Vol. XIX, No. 6
Sacred Art: The Imprint of God through Time
Style and Symbol Transcends Culture, History
by Daniel Mitsui
The contemporary religious artist faces a peculiar challenge; his culture provides no single vigorous artistic tradition to guide his hand. He rather has access to a superabundance of art historical information. With but a little research, he can view reproductions of the art of nearly every century and every nation. This is the first in a series of articles explaining my own attempts to make sense of this vast inheritance and to draw upon it for my own work.
In the 15th century, the Dominican Alanus de Rupe vigorously promoted devotion to the Holy Rosary in his preaching. He authored Unser Lieben Frauen Psalter (Psalter of Our Blessed Lady), a devotional book explaining the proper method for praying the Rosary. The posthumous edition that was published by Konrad Dickmut in 1483 contains illustrations in which each set of five mysteries is grouped together on a single page.
In tribute to this and similar works, I drew my own picture of the Sorrowful Mysteries in a black and white style resembling a relief print in an early printed book; I used Northern European paintings and prints from the same era as models for the five scenes. These include the Grey Passion — a series of panel paintings by Hans Holbein the Elder, and the monochrome picture of Christ carrying His cross on the outer wing of Hieronymus Bosch’s famous Temptation of Saint Anthony triptych. Both of these were painted around 1500.
What impressed me most when researching these artistic models was that even at the very end of the Middle Ages, a time of enormous technological, social, and philosophical change, the religious artists remained faithful to inherited traditions. In the works by Rogier van der Weyden (c 1400-1464), Gerard David (c 1460- 1523), and Martin Schongauer (c 1448-1491) that inspired the Crucifixion scene here, the content and arrangement is essentially the same as that found in Mozarabic illuminated manuscripts, Roman frescoes, and Byzantine icons made centuries earlier: Mary stands at Christ’s right hand and rests her head on her hands; Saint John stands barefoot on the other side, holding a book. (Here, the book is somewhat concealed in the folds of his garment.) A skull at the base of the Cross indicates Calvary (Golgotha in Aramaic), the place of the skull; according to an old tradition, the skull of Adam was buried in this spot by Shem, the son of Noah.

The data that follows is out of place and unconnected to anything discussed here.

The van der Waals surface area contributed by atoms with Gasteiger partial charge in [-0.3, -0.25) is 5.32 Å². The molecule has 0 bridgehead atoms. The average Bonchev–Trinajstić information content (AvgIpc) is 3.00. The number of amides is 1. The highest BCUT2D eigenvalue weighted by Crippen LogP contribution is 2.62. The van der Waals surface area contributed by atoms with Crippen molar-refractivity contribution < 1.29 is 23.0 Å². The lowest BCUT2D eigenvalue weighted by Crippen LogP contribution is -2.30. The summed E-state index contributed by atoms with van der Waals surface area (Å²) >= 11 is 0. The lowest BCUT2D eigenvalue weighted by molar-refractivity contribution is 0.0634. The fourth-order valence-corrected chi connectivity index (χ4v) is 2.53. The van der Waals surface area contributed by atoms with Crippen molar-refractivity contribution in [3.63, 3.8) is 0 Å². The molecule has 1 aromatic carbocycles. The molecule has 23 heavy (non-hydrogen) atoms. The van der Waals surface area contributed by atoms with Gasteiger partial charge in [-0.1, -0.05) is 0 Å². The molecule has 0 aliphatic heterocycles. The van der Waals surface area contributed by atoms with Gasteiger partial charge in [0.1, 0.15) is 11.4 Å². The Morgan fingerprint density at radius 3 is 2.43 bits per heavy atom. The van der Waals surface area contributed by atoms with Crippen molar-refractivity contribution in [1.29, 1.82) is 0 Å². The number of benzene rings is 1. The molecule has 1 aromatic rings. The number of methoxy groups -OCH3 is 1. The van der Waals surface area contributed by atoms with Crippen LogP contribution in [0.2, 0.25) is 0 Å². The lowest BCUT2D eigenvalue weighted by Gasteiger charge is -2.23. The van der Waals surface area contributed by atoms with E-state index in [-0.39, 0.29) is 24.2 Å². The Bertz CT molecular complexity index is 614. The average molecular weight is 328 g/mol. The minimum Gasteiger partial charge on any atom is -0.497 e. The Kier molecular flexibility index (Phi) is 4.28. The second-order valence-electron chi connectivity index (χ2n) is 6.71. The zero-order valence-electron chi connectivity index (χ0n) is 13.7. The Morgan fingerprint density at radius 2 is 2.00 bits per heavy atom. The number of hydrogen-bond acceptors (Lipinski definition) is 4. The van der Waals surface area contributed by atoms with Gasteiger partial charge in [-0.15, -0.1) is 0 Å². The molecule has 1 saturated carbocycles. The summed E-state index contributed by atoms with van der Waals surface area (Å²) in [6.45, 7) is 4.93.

These artists seem to have been convinced that every detail of a traditional composition bears witness to a continuously perpetuated memory of the sacred event depicted, or contains an important theological message. It is this conviction that I hope to maintain in my own religious art.
The ornament surrounding the five quatrefoils is composed of plants related to Christ’s Passion: olives (for the Garden of Gethsemane), hyssop, myrrh-bearing tree, grapevine, and jujube (which is widely supposed to have supplied the branches out of which the Crown of Thorns was woven). There is also a symbol of more recent origin toward the bottom of the page; a passion vine, whose flower has parts that resemble the Crown of Thorns, the Holy Nails, and the Five Wounds. One of the jujube thorns pricks a passion fruit, from which a drop of red juice falls, suggesting the blood that flowed from Christ’s side.
The symbolism of plants and animals is to my mind one of the most important aspects of the Catholic artistic tradition, for it inculcates a habit of seeing the imprint of God in Nature. In my mind, this worldview, as much as reverence for tradition, distinguishes truly religious art.
Daniel Mitsui, editorial consultant to The Adoremus Bulletin, is an artist who specializes in ink drawings. He attended Dartmouth College from 2000 to 2004, where he studied drawing, painting, printmaking, and film animation. He is currently working to establish Millefleur Press, an imprint for publishing fine printed books. One of his most prestigious projects was completed in 2011, when the Vatican commissioned him to illustrate a new edition of the Roman Pontifical. He lives in Chicago with his wife, Michelle, a classical singer, and their two sons. His work can be seen online at danielmitsui.com.